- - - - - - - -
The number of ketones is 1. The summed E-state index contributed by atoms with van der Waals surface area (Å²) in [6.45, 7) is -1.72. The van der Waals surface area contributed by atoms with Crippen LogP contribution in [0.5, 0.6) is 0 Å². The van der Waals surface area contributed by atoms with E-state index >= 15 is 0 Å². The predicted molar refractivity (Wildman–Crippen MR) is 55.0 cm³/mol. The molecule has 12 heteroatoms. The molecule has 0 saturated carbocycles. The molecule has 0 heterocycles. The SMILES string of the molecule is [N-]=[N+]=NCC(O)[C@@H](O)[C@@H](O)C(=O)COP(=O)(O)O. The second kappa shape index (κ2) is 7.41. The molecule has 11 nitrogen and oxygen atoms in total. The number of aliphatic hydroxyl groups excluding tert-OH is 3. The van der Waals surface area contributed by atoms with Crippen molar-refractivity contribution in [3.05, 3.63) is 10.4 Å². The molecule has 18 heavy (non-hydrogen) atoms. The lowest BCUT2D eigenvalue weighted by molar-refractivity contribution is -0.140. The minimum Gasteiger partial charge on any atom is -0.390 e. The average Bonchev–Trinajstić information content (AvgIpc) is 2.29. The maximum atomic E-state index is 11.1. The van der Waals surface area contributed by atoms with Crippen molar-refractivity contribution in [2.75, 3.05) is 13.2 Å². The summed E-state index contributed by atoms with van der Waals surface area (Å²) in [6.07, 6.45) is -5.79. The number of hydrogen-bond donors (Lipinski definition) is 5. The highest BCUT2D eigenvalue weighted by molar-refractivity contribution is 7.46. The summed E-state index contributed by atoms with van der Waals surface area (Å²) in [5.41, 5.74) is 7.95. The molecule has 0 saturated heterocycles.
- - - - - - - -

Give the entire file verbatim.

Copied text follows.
The number of ketones is 1. The summed E-state index contributed by atoms with van der Waals surface area (Å²) in [6.45, 7) is -1.72. The van der Waals surface area contributed by atoms with Crippen LogP contribution in [0.5, 0.6) is 0 Å². The van der Waals surface area contributed by atoms with E-state index >= 15 is 0 Å². The predicted molar refractivity (Wildman–Crippen MR) is 55.0 cm³/mol. The molecule has 12 heteroatoms. The molecule has 0 saturated carbocycles. The molecule has 0 heterocycles. The SMILES string of the molecule is [N-]=[N+]=NCC(O)[C@@H](O)[C@@H](O)C(=O)COP(=O)(O)O. The second kappa shape index (κ2) is 7.41. The molecule has 11 nitrogen and oxygen atoms in total. The number of aliphatic hydroxyl groups excluding tert-OH is 3. The van der Waals surface area contributed by atoms with Crippen molar-refractivity contribution in [3.05, 3.63) is 10.4 Å². The molecule has 18 heavy (non-hydrogen) atoms. The lowest BCUT2D eigenvalue weighted by molar-refractivity contribution is -0.140. The minimum Gasteiger partial charge on any atom is -0.390 e. The average Bonchev–Trinajstić information content (AvgIpc) is 2.29. The maximum atomic E-state index is 11.1. The van der Waals surface area contributed by atoms with Crippen molar-refractivity contribution in [2.75, 3.05) is 13.2 Å². The summed E-state index contributed by atoms with van der Waals surface area (Å²) in [6.07, 6.45) is -5.79. The number of hydrogen-bond donors (Lipinski definition) is 5. The highest BCUT2D eigenvalue weighted by molar-refractivity contribution is 7.46. The summed E-state index contributed by atoms with van der Waals surface area (Å²) in [5.41, 5.74) is 7.95. The molecule has 0 saturated heterocycles.